Activision Blizzard converts over 1,000 QA testers to full time roles

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Nearly 1,100 U.S.-based temporary and contingent quality assurance workers at Activision Publishing and Blizzard will become full-time employees, effective July 1, Activision Blizzard announced Thursday. The embattled video game publisher, which announced a pending acquisition by Microsoft in January in a historic $68.7 billion deal, also plans to bump up the minimum hourly rate for QA staff to $20 beginning April 17.

The change, which comes with full benefits and access to the company’s bonus program, will increase Activision Publishing’s total full-time staff by 25 percent. It follows the conversion of another 500 temporary and contingent employees to full-time roles at the studio last year.

Blizzard Entertainment President Mike Ybarra said the decision to restructure came after six months of dialogue with members of the QA team.

“We have amazing QA talent, and I’m very happy to make this change so that we can focus and deliver for players around the globe,” Ybarra wrote in an email to staff announcing the news.

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Activision Blizzard’s chief operating officer, Josh Taub, said the increasing demands on staff over the last two years as Call of Duty has transitioned its focus from annual releases to an always on business model, including managing seasons passes and content updates across multiple platforms, also contributed to the decision.

“In light of these changes, and as we look to our ambitious plans for the future, we are further refining how our development teams work together. QA is, and continues to be, critical to our development success,” Taub said in an internal email.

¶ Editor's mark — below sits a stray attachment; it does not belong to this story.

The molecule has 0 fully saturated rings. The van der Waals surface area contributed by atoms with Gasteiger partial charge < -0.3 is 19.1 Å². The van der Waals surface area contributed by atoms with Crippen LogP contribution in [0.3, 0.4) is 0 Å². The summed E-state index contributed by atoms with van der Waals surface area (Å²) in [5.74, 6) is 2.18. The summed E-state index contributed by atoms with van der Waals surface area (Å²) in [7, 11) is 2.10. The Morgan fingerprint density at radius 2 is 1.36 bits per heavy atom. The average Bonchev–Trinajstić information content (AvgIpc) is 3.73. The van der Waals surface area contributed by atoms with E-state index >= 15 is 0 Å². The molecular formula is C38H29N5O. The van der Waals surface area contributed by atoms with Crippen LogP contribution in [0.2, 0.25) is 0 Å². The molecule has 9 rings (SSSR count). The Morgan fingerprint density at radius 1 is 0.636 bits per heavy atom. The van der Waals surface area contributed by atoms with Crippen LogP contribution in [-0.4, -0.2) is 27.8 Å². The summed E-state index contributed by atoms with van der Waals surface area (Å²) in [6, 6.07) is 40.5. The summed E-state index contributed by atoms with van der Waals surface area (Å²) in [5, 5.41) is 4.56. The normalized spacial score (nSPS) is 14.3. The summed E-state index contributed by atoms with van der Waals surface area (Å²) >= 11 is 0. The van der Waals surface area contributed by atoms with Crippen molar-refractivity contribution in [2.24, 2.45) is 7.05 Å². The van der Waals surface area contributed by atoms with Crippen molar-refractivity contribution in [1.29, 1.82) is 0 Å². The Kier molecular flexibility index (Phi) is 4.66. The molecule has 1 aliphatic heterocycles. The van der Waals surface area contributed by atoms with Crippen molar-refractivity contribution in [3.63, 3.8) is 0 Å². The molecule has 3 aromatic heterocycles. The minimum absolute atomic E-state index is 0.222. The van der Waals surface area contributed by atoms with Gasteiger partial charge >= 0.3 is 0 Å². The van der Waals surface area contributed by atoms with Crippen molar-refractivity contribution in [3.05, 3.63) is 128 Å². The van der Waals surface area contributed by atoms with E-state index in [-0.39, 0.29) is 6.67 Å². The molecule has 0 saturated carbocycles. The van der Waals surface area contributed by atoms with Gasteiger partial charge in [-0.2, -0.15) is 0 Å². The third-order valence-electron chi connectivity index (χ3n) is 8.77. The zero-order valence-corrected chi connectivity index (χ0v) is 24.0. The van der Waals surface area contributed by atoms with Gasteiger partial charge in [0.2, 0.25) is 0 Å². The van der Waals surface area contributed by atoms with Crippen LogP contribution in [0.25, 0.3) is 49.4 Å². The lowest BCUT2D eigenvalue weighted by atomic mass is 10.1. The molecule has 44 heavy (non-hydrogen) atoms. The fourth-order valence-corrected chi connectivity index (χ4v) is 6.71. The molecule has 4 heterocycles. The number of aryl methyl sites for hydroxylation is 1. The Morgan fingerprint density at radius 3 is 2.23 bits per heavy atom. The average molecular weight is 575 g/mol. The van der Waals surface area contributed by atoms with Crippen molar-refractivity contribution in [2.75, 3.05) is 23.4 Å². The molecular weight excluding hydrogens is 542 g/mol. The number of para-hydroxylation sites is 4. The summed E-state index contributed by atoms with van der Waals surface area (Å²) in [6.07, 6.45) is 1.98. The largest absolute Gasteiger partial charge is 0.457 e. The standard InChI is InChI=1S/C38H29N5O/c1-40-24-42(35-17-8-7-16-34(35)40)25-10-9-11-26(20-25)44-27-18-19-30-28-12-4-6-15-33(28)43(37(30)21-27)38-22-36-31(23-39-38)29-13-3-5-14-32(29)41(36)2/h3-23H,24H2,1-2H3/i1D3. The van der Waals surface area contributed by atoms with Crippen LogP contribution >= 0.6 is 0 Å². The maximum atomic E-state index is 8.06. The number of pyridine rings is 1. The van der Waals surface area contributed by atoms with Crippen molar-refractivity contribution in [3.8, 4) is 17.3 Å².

A dozen QA contractors laid off at Activision Blizzard-owned Raven Software in December will not be among those converted to full-time employees. The layoffs sparked an intense internal backlash and led 200 workers from across the company to walk out in protest. In response, remaining employees at Raven Software, which produces games like “Call of Duty: Black Ops Cold War” and “Call of Duty: Warzone,” have spearheaded unionization efforts, with several dozen members of its quality assurance department requesting recognition from the National Labor Relations Board, which is expected to deliver a ruling in the next few months.

“This conversion of nearly 1,100 QA workers at Activision and Blizzard does not have any relation to the petition pending at Raven studio. The Raven situation is limited to Raven,” said Activision Blizzard VP of corporate communications Jessica Taylor, who clarified that all QA employees at Raven are already full time. The hourly rate changes will also not apply to Raven employees. “Due to our legal obligations under the National Labor Relations Act, we cannot institute new pay initiatives at Raven at this time, because they would be new kinds of compensation changes.”

Activision Blizzard employees have staged four walkouts, including one on Monday over its coronavirus vaccination policy, since July 2021, when the California Department of Fair Employment and Housing sued the company over claims of widespread gender-based discrimination and sexual harassment.

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